First of all, I should say a word about Folio Books.  This is the kind of thing that if you have an absolute fortune to blow on books, you might consider investing in these.  They’re designed to be the ultimate in books.  They’re all clothbound, with ultra-high-quality paper.  There’s no chance these books are going to fall apart or get damaged in any way. (Though that said, I did stupidly once put an apple in a bag with this book, and the apple was a bit soft – but that’s just making me cringe talking about it, so I’ll leave off there.)  Anyway, with this kind of luxury comes a hefty price tag.

But I inherited this one off my folks’ bookshelf, and they inherited it from the book library of a music school they used to run in Brisbane, so I didn’t actually have to play anything.  But it does indeed look exactly like the photo you see here, and has a red slipcase for it to go into.

It is the first and probably the last Folio Books edition I will ever read.

But enough about that.  I’ll tell you about the book.

Alexander Thayer was an Englishman back in the 1800s who lived some thirty or forty years after Beethoven died, but obviously was fairly interested in his life.  But he noticed that a problem with all the biographies that were put out about the great composer at the time was that they all tended to talk him up.  Beethoven was great because of this.  Beethoven was a noble man.  Blah, blah, blah.  They’d leave things out, they’d make things up.  All kinds of unhistorical stuff.

So Thayer set about clearing the air on Beethoven, and he did this by undertaking a massive research project.  He dug up, as far as I can understand, every letter that was written by Beethoven or to Beethoven that was still in existence.  He chased down anyone who was still living who knew the man. The research is phenomenal, and it shows.

Having previously only learned about Beethoven’s life from films like Immortal Beloved and Copying Beethoven, this was a much more detailed life of Beethoven than any I’d read before.  In fact, perhaps a little too detailed.

Believe it or not, the Folio Books edition, which is 600+ pages long, is actually an abridged version of the completely two-volume Thayer’s Life of Beethoven.  I’m not sure exactly what made the cut, but the editor in the foreword said that he cut a lot of discussion about music, which I thought was a bit of a shame, because I’m always keen to learn more about the music.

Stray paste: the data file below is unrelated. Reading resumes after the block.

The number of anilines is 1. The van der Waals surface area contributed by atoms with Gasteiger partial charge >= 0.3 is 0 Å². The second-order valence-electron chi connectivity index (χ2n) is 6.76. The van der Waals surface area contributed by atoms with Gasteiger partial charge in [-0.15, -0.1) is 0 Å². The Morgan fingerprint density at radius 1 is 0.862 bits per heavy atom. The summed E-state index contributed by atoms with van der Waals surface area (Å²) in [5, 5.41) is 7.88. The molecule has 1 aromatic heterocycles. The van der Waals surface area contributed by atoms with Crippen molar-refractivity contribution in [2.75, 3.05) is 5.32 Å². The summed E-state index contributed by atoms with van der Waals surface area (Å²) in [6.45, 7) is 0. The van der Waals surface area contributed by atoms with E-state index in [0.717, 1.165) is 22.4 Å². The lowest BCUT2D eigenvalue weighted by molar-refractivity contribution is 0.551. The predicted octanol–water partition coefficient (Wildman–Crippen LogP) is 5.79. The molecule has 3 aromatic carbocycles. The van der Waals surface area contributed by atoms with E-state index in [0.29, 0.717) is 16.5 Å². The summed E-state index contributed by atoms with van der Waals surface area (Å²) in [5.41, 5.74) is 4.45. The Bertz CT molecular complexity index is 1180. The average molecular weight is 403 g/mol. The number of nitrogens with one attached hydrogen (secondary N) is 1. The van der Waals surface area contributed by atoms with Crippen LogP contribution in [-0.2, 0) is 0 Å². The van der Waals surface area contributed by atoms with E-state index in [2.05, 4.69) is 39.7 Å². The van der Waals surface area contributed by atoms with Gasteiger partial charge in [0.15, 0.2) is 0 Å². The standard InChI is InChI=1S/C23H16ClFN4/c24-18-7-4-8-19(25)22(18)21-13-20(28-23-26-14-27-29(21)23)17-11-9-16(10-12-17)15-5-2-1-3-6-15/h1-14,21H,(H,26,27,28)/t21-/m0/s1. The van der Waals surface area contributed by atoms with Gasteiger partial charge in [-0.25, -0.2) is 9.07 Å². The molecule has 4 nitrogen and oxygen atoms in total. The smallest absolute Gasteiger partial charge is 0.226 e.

But what we’re left with is still an interesting portrait.  To a degree. While some parts of this biography are absolutely fascinating (for instance, the story of one of Beethoven’s good friends who played a practical joke on him and, in his rage, Beethoven never played the piano in front of him ever again).  And because most of the information is drawn from letters and documents, there’s not a lot of speculation.  It’s all fact.  (Actually, it’s funny – Thayer tends to disappear into the background, whereas nowadays we like our storytellers to have a bit of personality.)

But these letters and documents are part of the drawback.  The vast majority of letters in these books usually consist of Beethoven saying one or more of the following things: 1) I’m sick. 2) I’m poor. 3) Someone has irritated me. 4) You have irritated me. 5) I forgive you for irritating me. 6) Will you forgive me for irritating you?

And, of course, the most frequent of all: 7) Will you buy this piece of music from me?  I’ve got it all written up, ready to go, just for you.

And, inevitably, the piece of music wasn’t all written up, and often it wasn’t “just for you” either (Beethoven would occasionally play two or three publishers off against each other).

All in all, Beethoven is a fascinating character.  If he was just a common man, like a farmer or a politician – he would have angered and irritated so many people that nobody would have wanted to spend time with him.

But his music cast such a spell over his fans (and there were many loyal friends throughout his lifetime) that they forgave him time and time again for the most antisocial behaviour.  And, of course, the behaviour and the man start to become blurry over time.  Most people nowadays don’t know much about the man at all.  But we do know his music. And we still love it just as much.

3 1/2 out of 5.

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One thought on “Book Review: Life of Beethoven (Alexander Thayer)

  1. Thayer was not English, he was an American. He was born in Natick, Massachusetts, educated in Massachusetts and worked there before going to Germany to begin his research on Beethoven.

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